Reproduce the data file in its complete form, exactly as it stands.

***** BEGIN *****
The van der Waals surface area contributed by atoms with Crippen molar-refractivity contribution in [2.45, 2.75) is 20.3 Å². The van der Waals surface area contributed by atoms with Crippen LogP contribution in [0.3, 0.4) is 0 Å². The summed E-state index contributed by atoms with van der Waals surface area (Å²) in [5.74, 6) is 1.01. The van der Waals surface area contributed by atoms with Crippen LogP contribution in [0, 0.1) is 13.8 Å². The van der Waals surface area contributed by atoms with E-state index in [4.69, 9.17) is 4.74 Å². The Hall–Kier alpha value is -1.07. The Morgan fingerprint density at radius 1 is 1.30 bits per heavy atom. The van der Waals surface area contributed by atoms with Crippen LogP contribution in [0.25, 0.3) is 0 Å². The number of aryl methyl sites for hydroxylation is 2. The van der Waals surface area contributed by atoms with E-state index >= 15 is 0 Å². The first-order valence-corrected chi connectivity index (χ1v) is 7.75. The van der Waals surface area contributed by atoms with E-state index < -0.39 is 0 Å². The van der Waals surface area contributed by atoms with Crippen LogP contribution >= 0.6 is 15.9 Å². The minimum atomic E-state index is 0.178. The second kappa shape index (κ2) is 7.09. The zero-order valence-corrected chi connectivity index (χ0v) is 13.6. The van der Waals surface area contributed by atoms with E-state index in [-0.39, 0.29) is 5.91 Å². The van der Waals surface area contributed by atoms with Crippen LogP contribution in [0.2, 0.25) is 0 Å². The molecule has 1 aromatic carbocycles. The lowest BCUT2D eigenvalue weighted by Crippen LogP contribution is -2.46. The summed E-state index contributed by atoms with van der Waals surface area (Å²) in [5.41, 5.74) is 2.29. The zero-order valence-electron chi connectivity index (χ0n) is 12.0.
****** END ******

The van der Waals surface area contributed by atoms with Crippen molar-refractivity contribution in [2.45, 2.75) is 20.3 Å². The van der Waals surface area contributed by atoms with Crippen LogP contribution in [0.3, 0.4) is 0 Å². The summed E-state index contributed by atoms with van der Waals surface area (Å²) in [5.74, 6) is 1.01. The van der Waals surface area contributed by atoms with Crippen LogP contribution in [0, 0.1) is 13.8 Å². The van der Waals surface area contributed by atoms with E-state index in [4.69, 9.17) is 4.74 Å². The Hall–Kier alpha value is -1.07. The Morgan fingerprint density at radius 1 is 1.30 bits per heavy atom. The van der Waals surface area contributed by atoms with Crippen LogP contribution in [0.25, 0.3) is 0 Å². The number of aryl methyl sites for hydroxylation is 2. The van der Waals surface area contributed by atoms with E-state index >= 15 is 0 Å². The first-order valence-corrected chi connectivity index (χ1v) is 7.75. The van der Waals surface area contributed by atoms with E-state index < -0.39 is 0 Å². The van der Waals surface area contributed by atoms with Crippen LogP contribution >= 0.6 is 15.9 Å². The minimum atomic E-state index is 0.178. The second kappa shape index (κ2) is 7.09. The zero-order valence-corrected chi connectivity index (χ0v) is 13.6. The van der Waals surface area contributed by atoms with E-state index in [-0.39, 0.29) is 5.91 Å². The van der Waals surface area contributed by atoms with Crippen LogP contribution in [0.2, 0.25) is 0 Å². The molecule has 1 aromatic carbocycles. The lowest BCUT2D eigenvalue weighted by Crippen LogP contribution is -2.46. The summed E-state index contributed by atoms with van der Waals surface area (Å²) in [5.41, 5.74) is 2.29. The zero-order valence-electron chi connectivity index (χ0n) is 12.0.